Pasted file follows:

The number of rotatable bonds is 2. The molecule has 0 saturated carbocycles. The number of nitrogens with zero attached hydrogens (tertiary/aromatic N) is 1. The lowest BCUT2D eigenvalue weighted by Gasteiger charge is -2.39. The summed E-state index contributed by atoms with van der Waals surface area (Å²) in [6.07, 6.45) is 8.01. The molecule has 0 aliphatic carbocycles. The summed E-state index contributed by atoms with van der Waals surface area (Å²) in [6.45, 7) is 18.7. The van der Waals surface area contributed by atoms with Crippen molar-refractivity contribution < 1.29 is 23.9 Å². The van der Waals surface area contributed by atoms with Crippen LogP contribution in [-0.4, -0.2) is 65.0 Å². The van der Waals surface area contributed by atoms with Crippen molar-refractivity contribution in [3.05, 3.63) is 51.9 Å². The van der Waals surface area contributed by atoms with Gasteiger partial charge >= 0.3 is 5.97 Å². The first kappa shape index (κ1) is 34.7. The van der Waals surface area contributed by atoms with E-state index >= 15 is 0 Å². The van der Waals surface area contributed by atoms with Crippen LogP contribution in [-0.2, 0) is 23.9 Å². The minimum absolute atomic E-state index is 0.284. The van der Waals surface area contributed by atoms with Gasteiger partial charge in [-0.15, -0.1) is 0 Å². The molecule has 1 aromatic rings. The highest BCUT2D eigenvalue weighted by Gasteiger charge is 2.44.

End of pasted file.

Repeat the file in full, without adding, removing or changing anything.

The number of rotatable bonds is 2. The molecule has 0 saturated carbocycles. The number of nitrogens with zero attached hydrogens (tertiary/aromatic N) is 1. The lowest BCUT2D eigenvalue weighted by Gasteiger charge is -2.39. The summed E-state index contributed by atoms with van der Waals surface area (Å²) in [6.07, 6.45) is 8.01. The molecule has 0 aliphatic carbocycles. The summed E-state index contributed by atoms with van der Waals surface area (Å²) in [6.45, 7) is 18.7. The van der Waals surface area contributed by atoms with Crippen molar-refractivity contribution < 1.29 is 23.9 Å². The van der Waals surface area contributed by atoms with Crippen LogP contribution in [-0.4, -0.2) is 65.0 Å². The van der Waals surface area contributed by atoms with Crippen molar-refractivity contribution in [3.05, 3.63) is 51.9 Å². The van der Waals surface area contributed by atoms with Gasteiger partial charge >= 0.3 is 5.97 Å². The first kappa shape index (κ1) is 34.7. The van der Waals surface area contributed by atoms with E-state index >= 15 is 0 Å². The van der Waals surface area contributed by atoms with Crippen LogP contribution in [-0.2, 0) is 23.9 Å². The minimum absolute atomic E-state index is 0.284. The van der Waals surface area contributed by atoms with Gasteiger partial charge in [-0.15, -0.1) is 0 Å². The molecule has 1 aromatic rings. The highest BCUT2D eigenvalue weighted by Gasteiger charge is 2.44.